After a 17-month journey that made international headlines, it seems that China’s famous herd of elephants has finally decided to return home. According to a report by the AP news agency, the herd, eight 14 Asian elephants of various sizes and ages, crossed the Yuan River in southwestern China, creating a path that leads to the nature reserve in the Xishuangbanna Autonomous Province.

As of yesterday (Sunday), the herd is in the Yuanjiang area, about 200 kilometers from the reserve. A few months ago one male who separated from the herd was put to sleep and returned to the reserve.

The male who separated from the herd and was returned to the reserve / Photo: Associated Press, Yunnan Provincial Command Center for the Safety and Monitoring of North Migrating Asian Elephants

The return of the elephants is the final chord to a journey that lasted more than 500 kilometers, which many – locals and foreigners – followed. Some of the highlights of the trip include the birth of a new puppy in November, causing damage worth more than 6.8 million yuan ($ 1.07 million) according to estimates on Chinese TV channel CGTN, and one nap that went viral.

The elephants are asleep / Photo: Reuters, China Daily

The elephants are asleep / Photo: Reuters, China Daily

About two months ago, a skimmer photo showed the herd sleeping in a forest near a village in the Xiang area. When it started moving again, 400 people were deployed next to them with 374 vehicles, 14 skimmers and more than two tons of food.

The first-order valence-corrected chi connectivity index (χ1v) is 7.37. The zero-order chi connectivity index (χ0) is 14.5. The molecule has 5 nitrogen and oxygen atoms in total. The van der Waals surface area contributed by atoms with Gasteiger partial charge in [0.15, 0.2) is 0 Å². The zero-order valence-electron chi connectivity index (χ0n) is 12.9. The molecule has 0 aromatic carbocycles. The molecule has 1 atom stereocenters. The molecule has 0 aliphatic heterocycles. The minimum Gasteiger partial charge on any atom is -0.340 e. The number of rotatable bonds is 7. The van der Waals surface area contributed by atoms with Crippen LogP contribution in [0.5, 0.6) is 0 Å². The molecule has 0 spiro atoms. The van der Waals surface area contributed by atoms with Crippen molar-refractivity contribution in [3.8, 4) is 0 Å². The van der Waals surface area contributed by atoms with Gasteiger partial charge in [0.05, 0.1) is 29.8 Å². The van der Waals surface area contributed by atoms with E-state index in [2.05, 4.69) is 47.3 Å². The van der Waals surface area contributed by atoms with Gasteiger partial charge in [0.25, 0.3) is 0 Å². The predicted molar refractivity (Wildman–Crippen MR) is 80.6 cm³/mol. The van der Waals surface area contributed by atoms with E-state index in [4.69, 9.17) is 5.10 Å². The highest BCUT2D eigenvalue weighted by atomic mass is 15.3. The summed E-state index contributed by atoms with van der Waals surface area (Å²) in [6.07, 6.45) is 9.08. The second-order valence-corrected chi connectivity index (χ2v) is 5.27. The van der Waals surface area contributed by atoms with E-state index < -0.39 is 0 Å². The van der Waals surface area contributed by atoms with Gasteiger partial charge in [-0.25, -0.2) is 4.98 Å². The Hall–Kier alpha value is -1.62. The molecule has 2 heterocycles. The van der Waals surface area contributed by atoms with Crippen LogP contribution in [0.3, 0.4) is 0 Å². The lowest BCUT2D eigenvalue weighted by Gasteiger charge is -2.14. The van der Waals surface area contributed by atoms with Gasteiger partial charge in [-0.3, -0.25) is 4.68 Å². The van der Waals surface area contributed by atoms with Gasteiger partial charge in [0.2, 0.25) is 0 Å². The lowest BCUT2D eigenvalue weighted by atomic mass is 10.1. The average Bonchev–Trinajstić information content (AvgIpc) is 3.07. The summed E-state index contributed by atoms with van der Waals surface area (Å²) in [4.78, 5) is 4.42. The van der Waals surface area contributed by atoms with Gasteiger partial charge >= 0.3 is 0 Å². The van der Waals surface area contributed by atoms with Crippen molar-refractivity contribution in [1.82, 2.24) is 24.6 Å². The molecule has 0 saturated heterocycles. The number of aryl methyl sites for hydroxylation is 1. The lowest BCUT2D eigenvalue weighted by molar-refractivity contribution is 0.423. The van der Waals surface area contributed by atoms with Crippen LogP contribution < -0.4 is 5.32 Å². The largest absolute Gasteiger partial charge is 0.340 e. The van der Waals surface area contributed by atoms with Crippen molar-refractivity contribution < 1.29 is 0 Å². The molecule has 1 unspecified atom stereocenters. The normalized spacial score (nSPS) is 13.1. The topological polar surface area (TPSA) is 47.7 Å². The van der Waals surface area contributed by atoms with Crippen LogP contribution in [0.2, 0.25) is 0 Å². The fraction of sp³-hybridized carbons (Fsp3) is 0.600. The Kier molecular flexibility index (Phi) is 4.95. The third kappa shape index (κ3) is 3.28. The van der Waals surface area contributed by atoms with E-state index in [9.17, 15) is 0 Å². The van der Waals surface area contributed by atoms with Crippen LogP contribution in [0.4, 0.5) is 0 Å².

The elephants were supervised and removed from populated areas by a team of eight people, who followed them on the ground and by skimmer for 24 hours a day.

Local wildlife experts were unable to identify the reason why the elephants decided to migrate. Professor Zhang Li, a mammal conservation expert at Normal University in Beijing, told the government-run Global Times in June that “the traditional buffer zones between humans and elephants are disappearing, and the chances of encountering elephants and humans are rising.”

The behavior of the “tourists” was not welcomed by everyone. Some local farmers complained that the elephants ate whole fields of corn and pineapple trucks. A car dealer said six elephants drank two tons of water at his store.

Elephants drink water from a pool in Yunnan Province, about two months ago / Photo: Reuters, China Daily

Elephants drink water from a pool in Yunnan Province, about two months ago / Photo: Reuters, China Daily

The news reported extensively on events that could threaten the animals. In July, for example, it was reported that Yunnan Province authorities had asked residents to refrain from growing poisonous mushrooms during the wet season. The topic “Will elephants eat poisonous mushrooms” became popular on the social network Vivo, and ended up being viewed more than 120 million times.

The Chinese Communist Party used elephants for propaganda when they starred in an editorial published in the government-owned Global Times. “The Chinese concern for migratory elephants presents a charming national image that the West cannot distort,” it read.

Asian elephants are among the most protected animals in China. Although their habitats are shrinking, their population has grown to about 300 individuals.



By Editor

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